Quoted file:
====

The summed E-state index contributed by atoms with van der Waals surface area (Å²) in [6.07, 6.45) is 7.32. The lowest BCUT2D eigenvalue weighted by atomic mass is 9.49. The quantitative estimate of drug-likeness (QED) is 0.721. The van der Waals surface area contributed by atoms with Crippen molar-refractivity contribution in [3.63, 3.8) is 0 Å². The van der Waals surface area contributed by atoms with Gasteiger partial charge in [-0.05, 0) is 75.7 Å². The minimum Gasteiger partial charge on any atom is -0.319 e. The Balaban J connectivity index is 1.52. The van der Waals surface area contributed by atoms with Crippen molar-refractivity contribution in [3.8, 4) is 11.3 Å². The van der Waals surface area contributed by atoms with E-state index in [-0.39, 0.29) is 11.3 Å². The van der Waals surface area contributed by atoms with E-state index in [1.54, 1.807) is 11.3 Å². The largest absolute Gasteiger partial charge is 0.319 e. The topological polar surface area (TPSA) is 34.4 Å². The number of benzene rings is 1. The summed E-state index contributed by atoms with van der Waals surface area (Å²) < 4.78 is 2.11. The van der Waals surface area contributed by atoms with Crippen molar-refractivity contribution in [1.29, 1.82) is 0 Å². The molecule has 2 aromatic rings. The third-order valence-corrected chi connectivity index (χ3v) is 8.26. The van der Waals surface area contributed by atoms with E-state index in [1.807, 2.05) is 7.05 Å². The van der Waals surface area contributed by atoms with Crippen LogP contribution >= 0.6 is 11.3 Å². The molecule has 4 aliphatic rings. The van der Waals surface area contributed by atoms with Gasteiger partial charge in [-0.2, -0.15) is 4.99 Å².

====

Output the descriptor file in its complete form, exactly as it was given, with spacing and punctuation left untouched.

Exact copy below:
The summed E-state index contributed by atoms with van der Waals surface area (Å²) in [6.07, 6.45) is 7.32. The lowest BCUT2D eigenvalue weighted by atomic mass is 9.49. The quantitative estimate of drug-likeness (QED) is 0.721. The van der Waals surface area contributed by atoms with Crippen molar-refractivity contribution in [3.63, 3.8) is 0 Å². The van der Waals surface area contributed by atoms with Gasteiger partial charge in [-0.05, 0) is 75.7 Å². The minimum Gasteiger partial charge on any atom is -0.319 e. The Balaban J connectivity index is 1.52. The van der Waals surface area contributed by atoms with Crippen molar-refractivity contribution in [3.8, 4) is 11.3 Å². The van der Waals surface area contributed by atoms with E-state index in [-0.39, 0.29) is 11.3 Å². The van der Waals surface area contributed by atoms with E-state index in [1.54, 1.807) is 11.3 Å². The largest absolute Gasteiger partial charge is 0.319 e. The topological polar surface area (TPSA) is 34.4 Å². The number of benzene rings is 1. The summed E-state index contributed by atoms with van der Waals surface area (Å²) < 4.78 is 2.11. The van der Waals surface area contributed by atoms with Crippen molar-refractivity contribution in [1.29, 1.82) is 0 Å². The molecule has 2 aromatic rings. The third-order valence-corrected chi connectivity index (χ3v) is 8.26. The van der Waals surface area contributed by atoms with E-state index in [1.807, 2.05) is 7.05 Å². The van der Waals surface area contributed by atoms with Crippen LogP contribution >= 0.6 is 11.3 Å². The molecule has 4 aliphatic rings. The van der Waals surface area contributed by atoms with Gasteiger partial charge in [-0.2, -0.15) is 4.99 Å².